1

According to MySQL 5.6 doc, the supported range for datetime data type is '1000-01-01 00:00:00' to '9999-12-31 23:59:59'. But when I tried inserting values that are earlier than '1000-01-01 00:00:00', I received no error and the values were successfully stored in the table.

CREATE TABLE `test` (
  `a` datetime(3) NOT NULL
) ENGINE=InnoDB DEFAULT CHARSET=utf8mb4 COLLATE=utf8mb4_bin;

mysql> insert into test values ('999-01-01 01:01:01');
Query OK, 1 row affected (1.18 sec)

mysql> select * from test;
+-------------------------+
| a                       |
+-------------------------+
| 0999-01-01 01:01:01.000 |
+-------------------------+

mysql> insert into test values ('1-01-01 01:01:01');
Query OK, 1 row affected (0.08 sec)

mysql> select * from test;
+-------------------------+
| a                       |
+-------------------------+
| 0999-01-01 01:01:01.000 |
| 0001-01-01 01:01:01.000 |
+-------------------------+

Does this mean that the documentation is wrong? I am using mysql version 5.6.21.

  • I'll hazard that in this case, it being not supported doesn't mean it's not possible but rather that you're using it at your own risk. – LowlyDBA Dec 16 '14 at 19:46
1

OBSERVATIONS

According to the MySQL 5.0 Documentation

As of 5.0.2, the server requires that month and day values be legal, and not merely in the range 1 to 12 and 1 to 31, respectively. With strict mode disabled, invalid dates such as '2004-04-31' are converted to '0000-00-00' and a warning is generated. With strict mode enabled, invalid dates generate an error. To permit such dates, enable ALLOW_INVALID_DATES. See Section 5.1.7, “Server SQL Modes”, for more information.

Before MySQL 5.0.2, the MySQL server performs only basic checking on the validity of a date: The ranges for year, month, and day are 1000 to 9999, 00 to 12, and 00 to 31, respectively. Any date containing parts not within these ranges is subject to conversion to '0000-00-00'. Please note that this still permits you to store invalid dates such as '2002-04-31'. To ensure that a date is valid, you should perform a check in your application.

The second paragraph is not in the 5.1, 5.5, or 5.6 Documentation. This may have been left out of the Documentation when MySQL 5.1 went GA. If this is still happening, this is a big oversight.

Let try this out on MySQL 5.5.37

mysql> create database bluecollarcoder;
Query OK, 1 row affected (0.00 sec)

mysql> use bluecollarcoder;
Database changed
mysql> CREATE TABLE `test` (
    ->   `a` datetime NOT NULL
    -> );
Query OK, 0 rows affected (0.01 sec)

mysql> insert into test values ('999-01-01 01:01:01');
Query OK, 1 row affected (0.01 sec)

mysql> insert into test values ('1-01-01 01:01:01');
Query OK, 1 row affected (0.02 sec)

mysql> select * from test;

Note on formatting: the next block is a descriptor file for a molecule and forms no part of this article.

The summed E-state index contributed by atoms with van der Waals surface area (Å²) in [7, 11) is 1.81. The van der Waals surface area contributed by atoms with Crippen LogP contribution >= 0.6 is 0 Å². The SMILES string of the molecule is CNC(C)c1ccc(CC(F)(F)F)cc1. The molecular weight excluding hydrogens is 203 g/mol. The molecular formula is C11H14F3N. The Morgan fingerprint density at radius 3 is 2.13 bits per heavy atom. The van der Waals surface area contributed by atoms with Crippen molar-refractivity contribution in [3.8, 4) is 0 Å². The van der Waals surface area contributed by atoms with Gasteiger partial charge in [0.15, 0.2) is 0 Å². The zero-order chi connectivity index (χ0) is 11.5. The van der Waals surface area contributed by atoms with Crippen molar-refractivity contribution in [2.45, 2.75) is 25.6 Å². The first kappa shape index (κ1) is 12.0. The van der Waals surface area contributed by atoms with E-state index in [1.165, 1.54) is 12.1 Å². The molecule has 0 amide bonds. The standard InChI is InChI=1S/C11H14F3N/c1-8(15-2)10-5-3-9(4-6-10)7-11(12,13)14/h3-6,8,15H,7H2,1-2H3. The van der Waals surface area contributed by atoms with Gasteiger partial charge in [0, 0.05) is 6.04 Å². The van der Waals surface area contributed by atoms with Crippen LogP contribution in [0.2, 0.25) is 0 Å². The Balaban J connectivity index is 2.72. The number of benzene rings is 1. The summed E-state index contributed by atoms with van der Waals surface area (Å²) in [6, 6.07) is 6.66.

+---------------------+
| a                   |
+---------------------+
| 0999-01-01 01:01:01 |
| 0001-01-01 01:01:01 |
+---------------------+
2 rows in set (0.00 sec)

mysql> select version();
+------------+
| version()  |
+------------+
| 5.5.37-log |
+------------+
1 row in set (0.00 sec)

mysql>

I just did this on my laptop running MySQL 5.5.37 for Windows. Same Problem.

You will have to check for invalid dates in your code.

SUGGESTION

If you want to fix all dates so that invalid datetimes are defaulted to a valid datetime, you can run this:

update test set a = from_unixtime(unix_timestamp(a));

When I ran it, it set to FROM_UNIXTIME(0) in my timezone

mysql> update test set a = from_unixtime(unix_timestamp(a));
Query OK, 2 rows affected (0.01 sec)
Rows matched: 2  Changed: 2  Warnings: 0

mysql> select a,unix_timestamp(a) from test;
+---------------------+-------------------+
| a                   | unix_timestamp(a) |
+---------------------+-------------------+
| 1969-12-31 19:00:00 |                 0 |
| 1969-12-31 19:00:00 |                 0 |
+---------------------+-------------------+
2 rows in set (0.00 sec)

mysql>

GIVE IT A TRY !!!

  • My question is more about WHY. If the date '999-01-01 00:00:01' can be stored in the datetime column properly and can be retrieved from the datetime column properly, why is it an invalid date value? – bluecollarcoder Dec 19 '14 at 23:32
  • You originally asked if the documentation is wrong. I just showed you that it is wrong because MySQL left the fact about storing bad dates in the table back in the 5.0 docs. MySQL also said you should check date validity before saving it. As I also showed, any date dt where UNIX_TIMESTAMP(dt) is 0 is obviously invalid. Evidently, the storage engines are not checking the date field and neither is mysqld. You need to ask oracle why by means of a bug report. Setting the SQL mode won't address this either. – RolandoMySQLDBA Dec 20 '14 at 0:00

Your Answer

By clicking “Post Your Answer”, you agree to our terms of service, privacy policy and cookie policy

Not the answer you're looking for? Browse other questions tagged or ask your own question.